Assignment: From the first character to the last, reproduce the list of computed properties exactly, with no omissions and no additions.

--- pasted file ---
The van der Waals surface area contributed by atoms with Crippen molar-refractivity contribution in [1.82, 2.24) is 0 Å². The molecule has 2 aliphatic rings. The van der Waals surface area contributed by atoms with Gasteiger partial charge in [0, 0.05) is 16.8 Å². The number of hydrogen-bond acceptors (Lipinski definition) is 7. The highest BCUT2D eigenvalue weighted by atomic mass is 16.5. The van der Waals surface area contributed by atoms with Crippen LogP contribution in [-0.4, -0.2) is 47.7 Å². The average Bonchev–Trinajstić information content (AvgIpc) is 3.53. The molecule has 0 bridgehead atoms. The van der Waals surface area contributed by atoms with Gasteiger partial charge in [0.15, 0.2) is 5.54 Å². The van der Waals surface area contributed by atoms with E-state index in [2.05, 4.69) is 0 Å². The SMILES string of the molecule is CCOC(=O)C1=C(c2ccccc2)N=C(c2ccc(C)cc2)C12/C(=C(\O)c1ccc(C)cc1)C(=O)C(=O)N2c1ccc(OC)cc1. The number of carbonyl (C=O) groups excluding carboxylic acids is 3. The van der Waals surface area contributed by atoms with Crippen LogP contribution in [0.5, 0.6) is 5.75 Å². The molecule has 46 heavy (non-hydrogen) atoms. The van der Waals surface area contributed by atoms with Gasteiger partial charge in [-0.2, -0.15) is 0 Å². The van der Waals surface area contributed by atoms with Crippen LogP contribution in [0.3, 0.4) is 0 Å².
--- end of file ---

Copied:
The van der Waals surface area contributed by atoms with Crippen molar-refractivity contribution in [1.82, 2.24) is 0 Å². The molecule has 2 aliphatic rings. The van der Waals surface area contributed by atoms with Gasteiger partial charge in [0, 0.05) is 16.8 Å². The number of hydrogen-bond acceptors (Lipinski definition) is 7. The highest BCUT2D eigenvalue weighted by atomic mass is 16.5. The van der Waals surface area contributed by atoms with Crippen LogP contribution in [-0.4, -0.2) is 47.7 Å². The average Bonchev–Trinajstić information content (AvgIpc) is 3.53. The molecule has 0 bridgehead atoms. The van der Waals surface area contributed by atoms with Gasteiger partial charge in [0.15, 0.2) is 5.54 Å². The van der Waals surface area contributed by atoms with E-state index in [2.05, 4.69) is 0 Å². The SMILES string of the molecule is CCOC(=O)C1=C(c2ccccc2)N=C(c2ccc(C)cc2)C12/C(=C(\O)c1ccc(C)cc1)C(=O)C(=O)N2c1ccc(OC)cc1. The number of carbonyl (C=O) groups excluding carboxylic acids is 3. The van der Waals surface area contributed by atoms with Crippen LogP contribution in [0.5, 0.6) is 5.75 Å². The molecule has 46 heavy (non-hydrogen) atoms. The van der Waals surface area contributed by atoms with Gasteiger partial charge in [-0.2, -0.15) is 0 Å². The van der Waals surface area contributed by atoms with Crippen LogP contribution in [0.3, 0.4) is 0 Å².